Packers Running Back Situation Remains Unsettled

Packers Running Back Situation Remains Unsettled

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Packers Running Back Situation Remains Unsettled

While Aaron Rodgers gives the Packers a world-class talent at quarterback, the situation at running back remains less certain. Last season, injuries and other circumstances led to a running back by committee approach. After one preseason game, no clear-cut starter has emerged. It remains unclear exactly who will be carrying the ball for the Packers and what role each of the candidates will play in 2018.

Jamaal Williams is in the best position to start the season off as the top running back on the roster. The second-year man out of Brigham Young finished 2017 with 556 yards in 153 carries and four touchdowns.

While his 3.6-yard average wasn’t very impressive, Williams adds the most versatility of all the RB candidates. He has enough speed to get to the edge on outside running plays and is strong enough to run between the tackles. Williams also caught 25 passes and averaged more than 10-yards per reception, a solid set of numbers for a rookie running back.

“I just try to go out there and do the best I can with my abilities,” Williams explained. “I just wanna be versatile. I just wanna do everything: catch, run you over, juke you, give you a stiff arm. I want people to have worry about me in other ways than just pounding the ball.”

Packers head coach Mike McCarthy likes what he’s seen from Williams thus far in camp. “He looks bigger, stronger, he looks good,” McCarthy told Fox 11. “I feel pretty confident when we’re talking about the season that he’s going to one of those guys that’s taking that big second year jump.”

Ty Montgomery was the starter at the onset of last season but was injured and missed eight games last year after suffering broken ribs.

The converted wide receiver put on some weight this offseason to prevent future injuries and handle the punishment that goes along with running the football for 16 or more games a season. He has very good quickness and is a sure-handed receiver out of the backfield.

“I think what’s important for me now is being healthy and being on the field while healthy,” Montgomery told ESPN. “I think it would obviously benefit me if I don’t have to play through an injury and I can just be myself.”

Montgomery rushed for 273 yards last season on 71 carries and three touchdowns. While he has shown his running talents in spurts, he has yet to prove he can handle a full season at the position and is probably best suited as a third-down back or situational substitute.

Still, throughout training camp, Montgomery has remained an integral part of the running back competition.

“I think Ty’s transition has been pretty special,” McCarthy added. “Not only what he’s done from a position change but you look what he’s done to prepare himself — you look at his body and the added muscle that he’s put on.”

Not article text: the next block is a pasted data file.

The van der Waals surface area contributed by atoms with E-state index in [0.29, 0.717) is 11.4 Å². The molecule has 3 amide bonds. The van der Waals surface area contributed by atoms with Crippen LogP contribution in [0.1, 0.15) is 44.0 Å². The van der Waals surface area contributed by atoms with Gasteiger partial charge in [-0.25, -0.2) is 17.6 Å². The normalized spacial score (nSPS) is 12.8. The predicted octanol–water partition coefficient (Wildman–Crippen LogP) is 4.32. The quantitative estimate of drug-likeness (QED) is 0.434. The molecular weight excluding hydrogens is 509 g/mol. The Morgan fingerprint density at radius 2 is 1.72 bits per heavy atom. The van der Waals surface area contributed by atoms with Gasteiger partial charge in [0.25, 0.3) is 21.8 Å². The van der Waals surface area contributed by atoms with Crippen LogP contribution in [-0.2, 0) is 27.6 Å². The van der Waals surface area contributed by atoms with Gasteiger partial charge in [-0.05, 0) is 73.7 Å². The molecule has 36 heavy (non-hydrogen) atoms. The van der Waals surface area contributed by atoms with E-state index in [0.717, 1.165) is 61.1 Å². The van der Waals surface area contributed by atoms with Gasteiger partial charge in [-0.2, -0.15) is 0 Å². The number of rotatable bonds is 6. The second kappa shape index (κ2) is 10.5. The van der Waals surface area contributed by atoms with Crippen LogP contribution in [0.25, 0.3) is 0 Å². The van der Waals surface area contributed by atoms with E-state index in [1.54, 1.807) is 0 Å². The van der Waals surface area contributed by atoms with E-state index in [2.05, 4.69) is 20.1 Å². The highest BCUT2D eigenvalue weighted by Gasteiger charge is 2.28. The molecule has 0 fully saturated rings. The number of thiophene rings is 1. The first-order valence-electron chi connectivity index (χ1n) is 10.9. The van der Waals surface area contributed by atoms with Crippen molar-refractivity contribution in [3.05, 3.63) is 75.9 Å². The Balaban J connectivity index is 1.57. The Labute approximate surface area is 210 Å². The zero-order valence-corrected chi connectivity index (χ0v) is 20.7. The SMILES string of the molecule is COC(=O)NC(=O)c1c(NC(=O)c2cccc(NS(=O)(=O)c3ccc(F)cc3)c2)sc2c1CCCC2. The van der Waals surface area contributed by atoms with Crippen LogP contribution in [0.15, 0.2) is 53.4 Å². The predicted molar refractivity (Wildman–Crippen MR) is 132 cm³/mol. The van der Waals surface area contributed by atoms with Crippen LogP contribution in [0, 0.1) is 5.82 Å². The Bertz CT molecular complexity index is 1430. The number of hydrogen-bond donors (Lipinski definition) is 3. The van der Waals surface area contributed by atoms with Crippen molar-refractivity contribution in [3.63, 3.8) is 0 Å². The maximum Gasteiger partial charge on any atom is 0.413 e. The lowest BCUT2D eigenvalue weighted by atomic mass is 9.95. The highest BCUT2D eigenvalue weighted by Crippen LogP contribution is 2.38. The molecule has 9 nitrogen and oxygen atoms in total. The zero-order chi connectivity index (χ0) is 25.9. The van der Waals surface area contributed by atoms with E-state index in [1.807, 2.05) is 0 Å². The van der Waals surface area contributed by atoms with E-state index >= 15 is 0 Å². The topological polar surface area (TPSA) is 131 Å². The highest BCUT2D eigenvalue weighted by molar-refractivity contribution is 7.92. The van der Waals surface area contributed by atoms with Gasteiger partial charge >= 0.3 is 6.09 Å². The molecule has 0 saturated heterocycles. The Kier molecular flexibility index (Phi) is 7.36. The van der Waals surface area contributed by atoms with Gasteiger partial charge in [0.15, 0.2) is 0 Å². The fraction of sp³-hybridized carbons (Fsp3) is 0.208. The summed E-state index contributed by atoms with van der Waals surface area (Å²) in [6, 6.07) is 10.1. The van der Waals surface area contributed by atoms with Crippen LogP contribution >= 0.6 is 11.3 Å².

Aaron Jones remains the third candidate in the Green Bay backfield. The UTEP alum stands only 5’9” but at 209 pounds he is compact and tough to bring down due to his low center of gravity.

Last season, Jones averaged 5.5 yards-per carry, the best of the returning RBs. He finished the season with 448 yards in 81 carries and scored four touchdowns. Jones didn’t contribute much as a receiver, grabbing only nine catches in 12 games for just 22 yards.

The Packers know they will start the season without Jones who was suspended two games by the NFL for violating the league’s substance abuse policy.

Jones has also missed time in training camp due to a hamstring injury which doesn’t help him in the fight for playing time. He just returned to practice today after missing more than two weeks of camp and the preseason opener.

Jones is the biggest breakaway threat of the three contending backs and has the best open-field moves.

Because the Packers know they will be without Jones for the first two games of the season, it could allow another candidate to secure a roster spot although thus far, none of the candidates have really stood out. Devante Mays had trouble handing on to the ball in limited carries last year and has been banged up in training camp. Akeem Judd and Joel Bouagnon got plenty of carries last Thursday against the Titans, but neither really shined and both remain long shots to make the final roster.

As of now, it looks like Williams will get the bulk of the carries early, spelled regularly by Montgomery. Jones will certainly see the ball too after he returns from his suspension. A running back by committee approach is likely with McCarthy riding the hot hand in any given game or the best possible back for any given situation. Still, the opportunity remains for any one of these backs to take over as the primary ball carrier before the season gets under way.

 

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